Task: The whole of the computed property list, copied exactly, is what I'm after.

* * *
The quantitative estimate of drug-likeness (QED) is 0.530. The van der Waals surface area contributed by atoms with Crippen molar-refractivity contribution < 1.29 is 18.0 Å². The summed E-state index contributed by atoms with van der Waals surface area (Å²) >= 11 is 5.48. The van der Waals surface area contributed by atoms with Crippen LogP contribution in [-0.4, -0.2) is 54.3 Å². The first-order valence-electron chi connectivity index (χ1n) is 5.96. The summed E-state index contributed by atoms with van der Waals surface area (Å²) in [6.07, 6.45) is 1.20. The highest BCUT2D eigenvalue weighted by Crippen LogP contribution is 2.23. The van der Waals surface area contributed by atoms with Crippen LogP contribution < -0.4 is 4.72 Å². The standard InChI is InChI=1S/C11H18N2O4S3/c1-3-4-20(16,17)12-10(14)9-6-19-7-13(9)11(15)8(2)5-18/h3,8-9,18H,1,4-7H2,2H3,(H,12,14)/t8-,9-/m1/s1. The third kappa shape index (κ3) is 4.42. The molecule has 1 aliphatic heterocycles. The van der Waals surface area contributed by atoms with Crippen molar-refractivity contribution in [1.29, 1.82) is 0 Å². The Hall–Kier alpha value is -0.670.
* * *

The quantitative estimate of drug-likeness (QED) is 0.530. The van der Waals surface area contributed by atoms with Crippen molar-refractivity contribution < 1.29 is 18.0 Å². The summed E-state index contributed by atoms with van der Waals surface area (Å²) >= 11 is 5.48. The van der Waals surface area contributed by atoms with Crippen LogP contribution in [-0.4, -0.2) is 54.3 Å². The first-order valence-electron chi connectivity index (χ1n) is 5.96. The summed E-state index contributed by atoms with van der Waals surface area (Å²) in [6.07, 6.45) is 1.20. The highest BCUT2D eigenvalue weighted by Crippen LogP contribution is 2.23. The van der Waals surface area contributed by atoms with Crippen LogP contribution < -0.4 is 4.72 Å². The standard InChI is InChI=1S/C11H18N2O4S3/c1-3-4-20(16,17)12-10(14)9-6-19-7-13(9)11(15)8(2)5-18/h3,8-9,18H,1,4-7H2,2H3,(H,12,14)/t8-,9-/m1/s1. The third kappa shape index (κ3) is 4.42. The molecule has 1 aliphatic heterocycles. The van der Waals surface area contributed by atoms with Crippen molar-refractivity contribution in [1.29, 1.82) is 0 Å². The Hall–Kier alpha value is -0.670.